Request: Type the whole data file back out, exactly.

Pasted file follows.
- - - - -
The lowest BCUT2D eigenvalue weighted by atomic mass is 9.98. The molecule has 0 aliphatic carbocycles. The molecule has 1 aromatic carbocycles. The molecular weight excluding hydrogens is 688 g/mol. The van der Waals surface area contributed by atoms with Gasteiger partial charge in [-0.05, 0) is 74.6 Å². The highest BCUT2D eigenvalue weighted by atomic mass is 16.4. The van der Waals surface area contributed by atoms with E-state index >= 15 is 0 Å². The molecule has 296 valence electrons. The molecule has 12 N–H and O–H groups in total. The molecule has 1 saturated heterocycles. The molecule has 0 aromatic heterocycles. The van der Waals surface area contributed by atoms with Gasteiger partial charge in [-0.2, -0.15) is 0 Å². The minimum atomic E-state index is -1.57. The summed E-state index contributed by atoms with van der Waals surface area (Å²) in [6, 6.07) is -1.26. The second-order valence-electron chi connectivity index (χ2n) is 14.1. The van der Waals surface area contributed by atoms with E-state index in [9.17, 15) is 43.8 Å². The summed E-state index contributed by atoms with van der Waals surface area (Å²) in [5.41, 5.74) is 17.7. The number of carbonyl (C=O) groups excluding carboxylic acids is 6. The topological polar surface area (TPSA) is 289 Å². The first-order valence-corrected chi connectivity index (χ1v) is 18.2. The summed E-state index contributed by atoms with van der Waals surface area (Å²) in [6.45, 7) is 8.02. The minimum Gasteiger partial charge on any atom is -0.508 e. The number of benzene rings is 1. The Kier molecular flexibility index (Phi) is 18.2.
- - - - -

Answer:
The lowest BCUT2D eigenvalue weighted by atomic mass is 9.98. The molecule has 0 aliphatic carbocycles. The molecule has 1 aromatic carbocycles. The molecular weight excluding hydrogens is 688 g/mol. The van der Waals surface area contributed by atoms with Gasteiger partial charge in [-0.05, 0) is 74.6 Å². The highest BCUT2D eigenvalue weighted by atomic mass is 16.4. The van der Waals surface area contributed by atoms with E-state index >= 15 is 0 Å². The molecule has 296 valence electrons. The molecule has 12 N–H and O–H groups in total. The molecule has 1 saturated heterocycles. The molecule has 0 aromatic heterocycles. The van der Waals surface area contributed by atoms with Gasteiger partial charge in [-0.2, -0.15) is 0 Å². The minimum atomic E-state index is -1.57. The summed E-state index contributed by atoms with van der Waals surface area (Å²) in [6, 6.07) is -1.26. The second-order valence-electron chi connectivity index (χ2n) is 14.1. The van der Waals surface area contributed by atoms with E-state index in [9.17, 15) is 43.8 Å². The summed E-state index contributed by atoms with van der Waals surface area (Å²) in [5.41, 5.74) is 17.7. The number of carbonyl (C=O) groups excluding carboxylic acids is 6. The topological polar surface area (TPSA) is 289 Å². The first-order valence-corrected chi connectivity index (χ1v) is 18.2. The summed E-state index contributed by atoms with van der Waals surface area (Å²) in [6.45, 7) is 8.02. The minimum Gasteiger partial charge on any atom is -0.508 e. The number of benzene rings is 1. The Kier molecular flexibility index (Phi) is 18.2.